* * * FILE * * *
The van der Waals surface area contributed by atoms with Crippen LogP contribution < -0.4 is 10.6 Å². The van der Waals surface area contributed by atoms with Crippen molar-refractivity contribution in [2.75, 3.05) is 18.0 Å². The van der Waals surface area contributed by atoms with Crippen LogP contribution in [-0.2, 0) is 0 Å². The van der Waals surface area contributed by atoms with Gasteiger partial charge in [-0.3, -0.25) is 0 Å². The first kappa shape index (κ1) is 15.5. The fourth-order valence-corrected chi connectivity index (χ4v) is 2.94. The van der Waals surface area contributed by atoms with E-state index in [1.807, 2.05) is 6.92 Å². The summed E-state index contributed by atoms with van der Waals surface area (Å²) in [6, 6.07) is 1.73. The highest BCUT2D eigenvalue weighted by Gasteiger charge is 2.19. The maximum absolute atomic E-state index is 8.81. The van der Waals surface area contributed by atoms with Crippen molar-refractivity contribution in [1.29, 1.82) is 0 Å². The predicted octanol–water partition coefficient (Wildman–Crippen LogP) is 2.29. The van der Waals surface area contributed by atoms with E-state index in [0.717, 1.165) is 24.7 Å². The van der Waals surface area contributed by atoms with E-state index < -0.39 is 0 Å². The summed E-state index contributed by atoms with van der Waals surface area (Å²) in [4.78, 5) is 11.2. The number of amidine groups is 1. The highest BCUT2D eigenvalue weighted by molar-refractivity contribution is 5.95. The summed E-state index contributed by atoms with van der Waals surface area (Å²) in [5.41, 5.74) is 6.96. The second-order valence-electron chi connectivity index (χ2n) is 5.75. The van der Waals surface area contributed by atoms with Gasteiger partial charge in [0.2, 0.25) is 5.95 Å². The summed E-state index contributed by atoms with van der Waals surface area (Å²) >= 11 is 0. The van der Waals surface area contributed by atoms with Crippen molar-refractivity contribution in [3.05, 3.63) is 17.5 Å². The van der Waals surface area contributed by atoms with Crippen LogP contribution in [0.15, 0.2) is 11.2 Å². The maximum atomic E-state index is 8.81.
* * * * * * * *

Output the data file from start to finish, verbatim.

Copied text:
The van der Waals surface area contributed by atoms with Crippen LogP contribution < -0.4 is 10.6 Å². The van der Waals surface area contributed by atoms with Crippen molar-refractivity contribution in [2.75, 3.05) is 18.0 Å². The van der Waals surface area contributed by atoms with Crippen LogP contribution in [-0.2, 0) is 0 Å². The van der Waals surface area contributed by atoms with Gasteiger partial charge in [-0.3, -0.25) is 0 Å². The first kappa shape index (κ1) is 15.5. The fourth-order valence-corrected chi connectivity index (χ4v) is 2.94. The van der Waals surface area contributed by atoms with E-state index in [1.807, 2.05) is 6.92 Å². The summed E-state index contributed by atoms with van der Waals surface area (Å²) in [6, 6.07) is 1.73. The highest BCUT2D eigenvalue weighted by Gasteiger charge is 2.19. The maximum absolute atomic E-state index is 8.81. The van der Waals surface area contributed by atoms with Crippen molar-refractivity contribution in [1.29, 1.82) is 0 Å². The predicted octanol–water partition coefficient (Wildman–Crippen LogP) is 2.29. The van der Waals surface area contributed by atoms with E-state index in [0.717, 1.165) is 24.7 Å². The van der Waals surface area contributed by atoms with E-state index < -0.39 is 0 Å². The summed E-state index contributed by atoms with van der Waals surface area (Å²) in [4.78, 5) is 11.2. The number of amidine groups is 1. The highest BCUT2D eigenvalue weighted by molar-refractivity contribution is 5.95. The summed E-state index contributed by atoms with van der Waals surface area (Å²) in [5.41, 5.74) is 6.96. The second-order valence-electron chi connectivity index (χ2n) is 5.75. The van der Waals surface area contributed by atoms with Gasteiger partial charge in [0.2, 0.25) is 5.95 Å². The summed E-state index contributed by atoms with van der Waals surface area (Å²) >= 11 is 0. The van der Waals surface area contributed by atoms with Crippen molar-refractivity contribution in [3.05, 3.63) is 17.5 Å². The van der Waals surface area contributed by atoms with Crippen LogP contribution in [0.15, 0.2) is 11.2 Å². The maximum atomic E-state index is 8.81.